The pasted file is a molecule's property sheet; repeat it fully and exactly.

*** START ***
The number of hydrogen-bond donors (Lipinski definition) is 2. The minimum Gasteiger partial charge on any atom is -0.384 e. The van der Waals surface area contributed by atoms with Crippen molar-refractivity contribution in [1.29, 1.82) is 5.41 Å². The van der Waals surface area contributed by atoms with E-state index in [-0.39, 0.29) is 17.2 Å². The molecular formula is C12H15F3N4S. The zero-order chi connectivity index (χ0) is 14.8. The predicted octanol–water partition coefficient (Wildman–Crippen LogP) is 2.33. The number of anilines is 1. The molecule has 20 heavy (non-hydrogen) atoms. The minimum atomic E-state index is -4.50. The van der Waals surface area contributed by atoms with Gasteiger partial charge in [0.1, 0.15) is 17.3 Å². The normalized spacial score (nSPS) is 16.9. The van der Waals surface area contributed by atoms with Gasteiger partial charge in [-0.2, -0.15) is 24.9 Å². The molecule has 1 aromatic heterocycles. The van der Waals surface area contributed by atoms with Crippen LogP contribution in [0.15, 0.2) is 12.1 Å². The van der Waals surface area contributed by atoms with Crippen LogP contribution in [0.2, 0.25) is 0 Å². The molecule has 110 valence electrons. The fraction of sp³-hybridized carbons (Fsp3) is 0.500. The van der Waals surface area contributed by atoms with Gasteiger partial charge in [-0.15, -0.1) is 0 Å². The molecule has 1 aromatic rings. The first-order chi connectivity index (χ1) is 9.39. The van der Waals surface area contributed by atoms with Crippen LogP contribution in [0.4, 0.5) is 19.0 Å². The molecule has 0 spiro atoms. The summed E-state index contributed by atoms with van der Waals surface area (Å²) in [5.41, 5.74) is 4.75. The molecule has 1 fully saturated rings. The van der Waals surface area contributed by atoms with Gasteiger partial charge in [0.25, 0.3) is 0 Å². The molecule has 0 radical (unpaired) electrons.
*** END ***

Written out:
The number of hydrogen-bond donors (Lipinski definition) is 2. The minimum Gasteiger partial charge on any atom is -0.384 e. The van der Waals surface area contributed by atoms with Crippen molar-refractivity contribution in [1.29, 1.82) is 5.41 Å². The van der Waals surface area contributed by atoms with E-state index in [-0.39, 0.29) is 17.2 Å². The molecular formula is C12H15F3N4S. The zero-order chi connectivity index (χ0) is 14.8. The predicted octanol–water partition coefficient (Wildman–Crippen LogP) is 2.33. The number of anilines is 1. The molecule has 20 heavy (non-hydrogen) atoms. The minimum atomic E-state index is -4.50. The van der Waals surface area contributed by atoms with Gasteiger partial charge in [0.1, 0.15) is 17.3 Å². The normalized spacial score (nSPS) is 16.9. The van der Waals surface area contributed by atoms with Gasteiger partial charge in [-0.2, -0.15) is 24.9 Å². The molecule has 1 aromatic heterocycles. The van der Waals surface area contributed by atoms with Crippen LogP contribution in [0.15, 0.2) is 12.1 Å². The van der Waals surface area contributed by atoms with Crippen LogP contribution in [0.2, 0.25) is 0 Å². The molecule has 110 valence electrons. The fraction of sp³-hybridized carbons (Fsp3) is 0.500. The van der Waals surface area contributed by atoms with Gasteiger partial charge in [-0.15, -0.1) is 0 Å². The molecule has 1 aromatic rings. The first-order chi connectivity index (χ1) is 9.39. The van der Waals surface area contributed by atoms with Crippen LogP contribution in [0.4, 0.5) is 19.0 Å². The molecule has 0 spiro atoms. The summed E-state index contributed by atoms with van der Waals surface area (Å²) in [5.41, 5.74) is 4.75. The molecule has 1 fully saturated rings. The van der Waals surface area contributed by atoms with Gasteiger partial charge in [0.25, 0.3) is 0 Å². The molecule has 0 radical (unpaired) electrons.